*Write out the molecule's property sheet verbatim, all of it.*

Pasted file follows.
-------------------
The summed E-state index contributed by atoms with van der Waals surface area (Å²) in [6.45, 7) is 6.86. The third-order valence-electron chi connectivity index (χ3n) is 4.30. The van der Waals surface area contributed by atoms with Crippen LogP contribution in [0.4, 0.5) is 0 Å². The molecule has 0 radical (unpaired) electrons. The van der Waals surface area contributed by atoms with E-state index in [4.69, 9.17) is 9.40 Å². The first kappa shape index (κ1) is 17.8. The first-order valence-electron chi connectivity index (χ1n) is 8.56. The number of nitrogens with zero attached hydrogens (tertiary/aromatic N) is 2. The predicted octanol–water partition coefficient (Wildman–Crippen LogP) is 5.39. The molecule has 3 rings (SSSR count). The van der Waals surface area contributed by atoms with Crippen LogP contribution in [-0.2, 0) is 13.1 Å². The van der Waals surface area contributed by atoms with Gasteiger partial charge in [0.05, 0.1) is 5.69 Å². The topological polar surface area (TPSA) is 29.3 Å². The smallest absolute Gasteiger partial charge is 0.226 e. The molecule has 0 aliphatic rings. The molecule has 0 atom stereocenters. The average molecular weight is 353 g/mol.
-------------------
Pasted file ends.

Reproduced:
The summed E-state index contributed by atoms with van der Waals surface area (Å²) in [6.45, 7) is 6.86. The third-order valence-electron chi connectivity index (χ3n) is 4.30. The van der Waals surface area contributed by atoms with Crippen LogP contribution in [0.4, 0.5) is 0 Å². The molecule has 0 radical (unpaired) electrons. The van der Waals surface area contributed by atoms with E-state index in [4.69, 9.17) is 9.40 Å². The first kappa shape index (κ1) is 17.8. The first-order valence-electron chi connectivity index (χ1n) is 8.56. The number of nitrogens with zero attached hydrogens (tertiary/aromatic N) is 2. The predicted octanol–water partition coefficient (Wildman–Crippen LogP) is 5.39. The molecule has 3 rings (SSSR count). The van der Waals surface area contributed by atoms with Crippen LogP contribution in [-0.2, 0) is 13.1 Å². The van der Waals surface area contributed by atoms with Gasteiger partial charge in [0.05, 0.1) is 5.69 Å². The topological polar surface area (TPSA) is 29.3 Å². The smallest absolute Gasteiger partial charge is 0.226 e. The molecule has 0 aliphatic rings. The molecule has 0 atom stereocenters. The average molecular weight is 353 g/mol.